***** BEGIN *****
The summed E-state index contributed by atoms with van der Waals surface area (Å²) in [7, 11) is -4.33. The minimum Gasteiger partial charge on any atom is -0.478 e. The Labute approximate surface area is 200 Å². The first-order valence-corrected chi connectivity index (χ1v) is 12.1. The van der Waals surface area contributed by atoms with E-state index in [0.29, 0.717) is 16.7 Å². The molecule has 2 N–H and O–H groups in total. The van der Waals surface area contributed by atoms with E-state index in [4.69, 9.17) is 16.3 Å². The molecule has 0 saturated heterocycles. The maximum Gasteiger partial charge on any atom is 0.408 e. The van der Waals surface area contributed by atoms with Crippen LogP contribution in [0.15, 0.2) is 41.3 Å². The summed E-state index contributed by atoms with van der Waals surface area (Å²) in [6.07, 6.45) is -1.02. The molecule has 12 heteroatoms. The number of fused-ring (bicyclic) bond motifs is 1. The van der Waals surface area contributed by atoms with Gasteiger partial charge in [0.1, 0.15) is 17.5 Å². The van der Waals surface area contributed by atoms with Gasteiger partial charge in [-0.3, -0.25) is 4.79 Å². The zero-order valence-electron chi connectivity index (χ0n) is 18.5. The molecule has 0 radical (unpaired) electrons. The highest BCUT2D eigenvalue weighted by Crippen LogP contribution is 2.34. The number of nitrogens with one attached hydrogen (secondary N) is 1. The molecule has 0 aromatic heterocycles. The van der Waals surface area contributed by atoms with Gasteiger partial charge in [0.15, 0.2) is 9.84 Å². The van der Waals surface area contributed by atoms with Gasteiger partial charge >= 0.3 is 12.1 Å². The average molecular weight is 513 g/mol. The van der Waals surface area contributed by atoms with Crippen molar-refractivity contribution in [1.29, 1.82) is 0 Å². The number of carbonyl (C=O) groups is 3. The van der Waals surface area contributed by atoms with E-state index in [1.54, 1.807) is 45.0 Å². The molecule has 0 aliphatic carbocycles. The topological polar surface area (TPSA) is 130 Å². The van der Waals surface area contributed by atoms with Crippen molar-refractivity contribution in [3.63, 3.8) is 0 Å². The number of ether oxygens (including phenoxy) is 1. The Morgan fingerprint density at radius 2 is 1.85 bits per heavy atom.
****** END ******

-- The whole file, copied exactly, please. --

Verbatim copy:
The summed E-state index contributed by atoms with van der Waals surface area (Å²) in [7, 11) is -4.33. The minimum Gasteiger partial charge on any atom is -0.478 e. The Labute approximate surface area is 200 Å². The first-order valence-corrected chi connectivity index (χ1v) is 12.1. The van der Waals surface area contributed by atoms with E-state index in [0.29, 0.717) is 16.7 Å². The molecule has 2 N–H and O–H groups in total. The van der Waals surface area contributed by atoms with E-state index in [4.69, 9.17) is 16.3 Å². The molecule has 0 saturated heterocycles. The maximum Gasteiger partial charge on any atom is 0.408 e. The van der Waals surface area contributed by atoms with Crippen LogP contribution in [0.15, 0.2) is 41.3 Å². The summed E-state index contributed by atoms with van der Waals surface area (Å²) in [6.07, 6.45) is -1.02. The molecule has 12 heteroatoms. The number of fused-ring (bicyclic) bond motifs is 1. The van der Waals surface area contributed by atoms with Gasteiger partial charge in [0.1, 0.15) is 17.5 Å². The van der Waals surface area contributed by atoms with Gasteiger partial charge in [-0.3, -0.25) is 4.79 Å². The zero-order valence-electron chi connectivity index (χ0n) is 18.5. The molecule has 0 radical (unpaired) electrons. The highest BCUT2D eigenvalue weighted by Crippen LogP contribution is 2.34. The number of nitrogens with one attached hydrogen (secondary N) is 1. The molecule has 0 aromatic heterocycles. The van der Waals surface area contributed by atoms with Gasteiger partial charge in [0.15, 0.2) is 9.84 Å². The van der Waals surface area contributed by atoms with Gasteiger partial charge >= 0.3 is 12.1 Å². The average molecular weight is 513 g/mol. The van der Waals surface area contributed by atoms with Crippen molar-refractivity contribution in [1.29, 1.82) is 0 Å². The number of carbonyl (C=O) groups is 3. The van der Waals surface area contributed by atoms with E-state index in [1.54, 1.807) is 45.0 Å². The molecule has 0 aliphatic carbocycles. The topological polar surface area (TPSA) is 130 Å². The van der Waals surface area contributed by atoms with Crippen molar-refractivity contribution in [3.63, 3.8) is 0 Å². The number of ether oxygens (including phenoxy) is 1. The Morgan fingerprint density at radius 2 is 1.85 bits per heavy atom.